Family Therapy Advances Treatment for Bipolar Disorder
> 7/26/2007 11:39:08 AM

Individuals familar with bipolar disorder - and particularly the family and friends of bipolar patients - understand that the often devastating effects of this disease do not begin and end with the affected individual. Those who care for and/or live in close proximity to these patients know all too well the hopeful lulls and subsequent depths of despair constituting the bipolar experience. They too may suffer in not knowing how best to help their loved ones, but many therapists advocate an active solution through participation in the treatment process, a practice known as "family inclusive therapy."

Bipolar disorder is unquestionably a physical condition caused by particular irregularities of function within the affected brain, and it almost always requires one or more medications for relief, but traditional talk therapy is also recommended by nearly all professionals as a medical supplement (not a substitute for pharmaceutical treatment). Significant, if unsurprising, research has demonstrated the relative value of long-term therapy among bipolar patients - those participating in 30-50 sessions over a nine-month period reported higher rates of recovery than those attending three longer sessions administered over six weeks. The disorder's influence asserts itself on a very personal level, disrupting the social and professional lives of patients who often encounter difficulty assimiliating into proper society and maintaining relationships. Despite these tendencies, bipolar symptoms differ in type and severity, and patients can and do live successful lives while struggling with their condition. Identifying particular behavioral issues and areas of concern is therefore crucial to any treatment regimen, and patients themselves cannot always be relied upon to develop an objective analysis of their own disorder. Some of the most important testimony in the bipolar equation may come from the parents, siblings, spouses and children of the patients. Unfortunately, family members are often, for various reasons, excluded from this process. New research may help reverse that trend as formal studies and expert testimony repeatedly indicate the advantages of including the related parties in the treatment equation.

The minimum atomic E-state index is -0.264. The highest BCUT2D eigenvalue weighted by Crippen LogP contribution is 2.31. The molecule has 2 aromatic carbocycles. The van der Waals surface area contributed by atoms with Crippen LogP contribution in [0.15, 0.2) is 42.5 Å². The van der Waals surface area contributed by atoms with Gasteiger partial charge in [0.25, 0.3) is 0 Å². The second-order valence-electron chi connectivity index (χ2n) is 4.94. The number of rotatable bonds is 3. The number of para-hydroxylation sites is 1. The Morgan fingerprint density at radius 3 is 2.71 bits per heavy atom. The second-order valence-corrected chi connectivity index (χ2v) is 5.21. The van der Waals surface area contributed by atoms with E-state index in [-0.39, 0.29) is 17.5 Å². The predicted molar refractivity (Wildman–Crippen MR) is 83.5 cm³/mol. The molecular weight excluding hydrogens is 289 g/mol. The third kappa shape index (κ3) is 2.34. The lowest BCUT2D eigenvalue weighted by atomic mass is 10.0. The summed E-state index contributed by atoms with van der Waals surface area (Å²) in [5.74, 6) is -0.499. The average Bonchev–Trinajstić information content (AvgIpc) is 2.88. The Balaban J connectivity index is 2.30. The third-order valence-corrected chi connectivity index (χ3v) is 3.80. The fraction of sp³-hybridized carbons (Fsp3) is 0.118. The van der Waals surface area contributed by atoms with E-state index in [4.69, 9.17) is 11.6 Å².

Surveys also demonstrate a considerably higher instance of depression (up to 33%) among family members of patients suffering from bipolar disorder. They, too, can benefit greatly from inclusive therapy - but this is not to take the focus away from the patients themselves. The uncertainty of the extreme mood swings characterizing bipolar disorder leaves many confused in attempts to formulate a proper response, and these individuals would do well to ask for advice from experienced professionals. Some uninformed third parties and, by implication, unsatisfactory therapists, place blame on other family members for a patient's inability to make significant steps toward recovery. Such accusations are unfortunate and very rarely correct, but the fear they inspire is one of the many reasons that many family members either hesitate to join the therapy experience or opt out altogether. Patients themselves often discourage the participation of their families because of a perceived threat or attack highlighting their personal failings. But parents, spouses and children can not only offer an outside perspective on the patient's condition but offer moral support and encourage a more comprehensive dialogue regarding the disorder itself. Therapists concerned about issues of confidentiality and professional responsibility may produce agreements for each family member to sign regarding the disclosure of sensitive information. Going behind a patient's back to enlist help from family is unnecessary and unethical.

Intensive, long-term therapy is crucial the treatment equation. Individuals suffering from the disease have no desire to hurt those closest to them, but the effects of watching bipolar disorder slowly destabilize a loved one can be devastating, and the desperation brought on by severe depressive episodes can be visited upon those who deserve it least - caring wives, husbands, sons, daughters, mothers, sisters...creating an active role in therapy for all parties affected by the disease can help grant them the knowledge and instruction they need to fight it together - as a family.

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